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Published on Jan 14
The recruitment of new college graduates for positions within your company may seem like a game designed for larger companies. However, small and mid-sized businesses (SMBs) have several distinct advantages when it comes to attracting young talent to join their ranks. Not only can SMBs respond more quickly and be more nimble in their response to applicants, but they can also offer greater flexibility than their Fortune 500 counterparts. Here are just a few of the ways that your SMB can use your size to your advantage in your graduate recruiting strategy.
Play up flexibility
For many students, the prospect of entering into a well-defined career right out of college is a scary one. Recent graduates are curious, willing to explore the roles that might best suit their interests, and looking for opportunities to get hands-on experience in a variety of positions. As an SMB, your company is ideally suited to offer that kind of flexibility.
Since SMBs don’t typically have a rigid organizational chart, they can shape job roles around the people who work for them, taking into account their individual capabilities, interests, and desires to grow. Additionally, employees have the chance to get more experience working with various team members, fill a variety of functions, and get a more well-rounded view of business operations.
Not only do SMBs offer employees the opportunity to develop their skills on the job, but they also encourage them to participate more fully in making decisions about their place and role within the company. For SMBs with an inclusive approach to business, playing up your flexibility could be an ideal approach to recruiting new talent.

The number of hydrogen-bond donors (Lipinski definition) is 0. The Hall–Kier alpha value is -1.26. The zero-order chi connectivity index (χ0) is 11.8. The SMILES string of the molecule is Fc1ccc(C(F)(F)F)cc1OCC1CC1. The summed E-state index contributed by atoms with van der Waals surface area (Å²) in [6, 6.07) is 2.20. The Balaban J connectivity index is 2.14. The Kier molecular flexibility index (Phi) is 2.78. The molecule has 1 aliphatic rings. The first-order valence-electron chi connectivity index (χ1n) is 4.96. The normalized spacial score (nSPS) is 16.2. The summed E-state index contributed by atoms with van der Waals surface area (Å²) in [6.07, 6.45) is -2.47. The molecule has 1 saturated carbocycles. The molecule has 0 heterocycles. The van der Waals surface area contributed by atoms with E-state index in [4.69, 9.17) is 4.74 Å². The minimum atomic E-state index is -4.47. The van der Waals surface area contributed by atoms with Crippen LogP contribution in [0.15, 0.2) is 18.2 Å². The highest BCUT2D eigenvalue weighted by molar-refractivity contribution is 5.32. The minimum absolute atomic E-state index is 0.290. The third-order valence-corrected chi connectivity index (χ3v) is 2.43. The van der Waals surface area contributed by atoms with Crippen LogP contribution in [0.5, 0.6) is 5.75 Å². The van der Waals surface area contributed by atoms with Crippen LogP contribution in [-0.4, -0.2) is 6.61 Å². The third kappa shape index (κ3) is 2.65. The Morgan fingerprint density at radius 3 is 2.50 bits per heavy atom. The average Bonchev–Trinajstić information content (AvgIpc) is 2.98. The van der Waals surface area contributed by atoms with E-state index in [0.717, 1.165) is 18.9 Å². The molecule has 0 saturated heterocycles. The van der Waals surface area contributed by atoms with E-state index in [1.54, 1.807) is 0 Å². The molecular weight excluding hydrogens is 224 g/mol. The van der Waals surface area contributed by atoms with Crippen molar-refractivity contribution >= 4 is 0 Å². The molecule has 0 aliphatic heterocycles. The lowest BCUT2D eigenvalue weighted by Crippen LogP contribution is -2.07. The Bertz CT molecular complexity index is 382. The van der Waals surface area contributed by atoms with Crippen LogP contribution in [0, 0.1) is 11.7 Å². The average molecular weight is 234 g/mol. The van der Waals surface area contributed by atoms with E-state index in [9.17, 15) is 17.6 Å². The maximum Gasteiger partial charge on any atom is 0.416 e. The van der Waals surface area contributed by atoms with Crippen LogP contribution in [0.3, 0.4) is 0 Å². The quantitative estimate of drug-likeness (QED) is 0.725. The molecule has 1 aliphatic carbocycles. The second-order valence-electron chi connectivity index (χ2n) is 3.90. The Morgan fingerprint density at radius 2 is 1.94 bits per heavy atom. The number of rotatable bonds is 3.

Skip the career center
Most SMBs don’t have the resources or staff necessary to command the same presence as their larger competitors at college career events. Many large companies have well-established relationships with career centers at various colleges, especially larger universities and elite schools. SMBs can make their size work for them by connecting directly with the graduates they want to recruit and targeting schools that other companies often overlook.
Rather than getting lost in the shuffle with other businesses looking for graduates at the career center, SMBs should look to connect directly with the academic departments of the majors they’re interested in hiring. Students typically have closer relationships with their professors and advisors than they have with the staff at the career center. By going directly to the academic department, you’ll not only get your message directly in front of your target group of students, but you’ll also be establishing ties with key faculty that could help influence your future recruitment efforts.
It pays to be nimble
When larger companies participate in college fairs or post their job openings on a school’s job board, they probably receive hundreds or even thousands of applicants for the open positions. The representatives for those large businesses are often overwhelmed with applications and their response to applicants can be slow-moving. For SMBs who receive smaller batches of applicants, the ability to respond quickly and make hiring decisions faster can be the difference between landing a top graduate or having to settle for second best.
Since SMBs target smaller groups of students, the pool of applicants they receive is typically smaller than those of larger companies. Managers and supervisors at SMBs are able to review résumés, screen applicants, and make offers faster than their larger competitors. Since many students tend to accept the first offer they receive, this ability to be nimble can be a huge benefit for SMBs.
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